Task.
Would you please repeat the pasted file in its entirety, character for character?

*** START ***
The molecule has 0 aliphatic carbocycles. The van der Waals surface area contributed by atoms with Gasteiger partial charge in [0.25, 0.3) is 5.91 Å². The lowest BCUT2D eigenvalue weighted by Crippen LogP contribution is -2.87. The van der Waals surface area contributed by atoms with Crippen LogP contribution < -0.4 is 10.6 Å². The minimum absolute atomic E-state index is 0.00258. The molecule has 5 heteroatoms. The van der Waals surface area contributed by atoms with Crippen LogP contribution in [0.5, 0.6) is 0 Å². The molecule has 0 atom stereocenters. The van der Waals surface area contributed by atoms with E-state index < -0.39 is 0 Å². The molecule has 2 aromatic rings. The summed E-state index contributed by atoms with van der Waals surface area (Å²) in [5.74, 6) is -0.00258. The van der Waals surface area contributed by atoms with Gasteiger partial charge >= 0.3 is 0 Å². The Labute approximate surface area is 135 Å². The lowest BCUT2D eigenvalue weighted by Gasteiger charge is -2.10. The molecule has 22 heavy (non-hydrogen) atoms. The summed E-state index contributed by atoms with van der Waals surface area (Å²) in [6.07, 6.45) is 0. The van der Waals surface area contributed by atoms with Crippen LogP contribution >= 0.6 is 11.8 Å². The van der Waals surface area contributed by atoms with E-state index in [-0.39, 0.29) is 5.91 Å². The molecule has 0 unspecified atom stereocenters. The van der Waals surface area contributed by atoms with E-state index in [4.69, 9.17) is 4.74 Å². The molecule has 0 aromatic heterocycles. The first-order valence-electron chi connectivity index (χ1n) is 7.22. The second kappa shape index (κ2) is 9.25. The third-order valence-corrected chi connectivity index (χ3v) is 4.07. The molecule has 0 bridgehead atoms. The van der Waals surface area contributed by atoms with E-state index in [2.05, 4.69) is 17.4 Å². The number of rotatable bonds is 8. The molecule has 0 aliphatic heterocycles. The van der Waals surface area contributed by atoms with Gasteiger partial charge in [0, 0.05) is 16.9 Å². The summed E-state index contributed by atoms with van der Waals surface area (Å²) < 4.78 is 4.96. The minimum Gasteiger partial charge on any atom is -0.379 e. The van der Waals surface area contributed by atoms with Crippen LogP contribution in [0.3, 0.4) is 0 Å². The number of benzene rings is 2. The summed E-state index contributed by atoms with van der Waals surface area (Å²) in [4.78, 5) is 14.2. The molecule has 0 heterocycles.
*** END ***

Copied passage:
The molecule has 0 aliphatic carbocycles. The van der Waals surface area contributed by atoms with Gasteiger partial charge in [0.25, 0.3) is 5.91 Å². The lowest BCUT2D eigenvalue weighted by Crippen LogP contribution is -2.87. The van der Waals surface area contributed by atoms with Crippen LogP contribution < -0.4 is 10.6 Å². The minimum absolute atomic E-state index is 0.00258. The molecule has 5 heteroatoms. The van der Waals surface area contributed by atoms with Crippen LogP contribution in [0.5, 0.6) is 0 Å². The molecule has 0 atom stereocenters. The van der Waals surface area contributed by atoms with E-state index < -0.39 is 0 Å². The molecule has 2 aromatic rings. The summed E-state index contributed by atoms with van der Waals surface area (Å²) in [5.74, 6) is -0.00258. The van der Waals surface area contributed by atoms with Gasteiger partial charge >= 0.3 is 0 Å². The Labute approximate surface area is 135 Å². The lowest BCUT2D eigenvalue weighted by Gasteiger charge is -2.10. The molecule has 22 heavy (non-hydrogen) atoms. The summed E-state index contributed by atoms with van der Waals surface area (Å²) in [6.07, 6.45) is 0. The van der Waals surface area contributed by atoms with Crippen LogP contribution >= 0.6 is 11.8 Å². The van der Waals surface area contributed by atoms with E-state index in [-0.39, 0.29) is 5.91 Å². The molecule has 0 unspecified atom stereocenters. The van der Waals surface area contributed by atoms with E-state index in [4.69, 9.17) is 4.74 Å². The molecule has 0 aromatic heterocycles. The first-order valence-electron chi connectivity index (χ1n) is 7.22. The second kappa shape index (κ2) is 9.25. The third-order valence-corrected chi connectivity index (χ3v) is 4.07. The molecule has 0 bridgehead atoms. The van der Waals surface area contributed by atoms with E-state index in [2.05, 4.69) is 17.4 Å². The number of rotatable bonds is 8. The molecule has 0 aliphatic heterocycles. The van der Waals surface area contributed by atoms with Gasteiger partial charge in [0, 0.05) is 16.9 Å². The summed E-state index contributed by atoms with van der Waals surface area (Å²) < 4.78 is 4.96. The minimum Gasteiger partial charge on any atom is -0.379 e. The van der Waals surface area contributed by atoms with Crippen LogP contribution in [0.3, 0.4) is 0 Å². The number of benzene rings is 2. The summed E-state index contributed by atoms with van der Waals surface area (Å²) in [4.78, 5) is 14.2. The molecule has 0 heterocycles.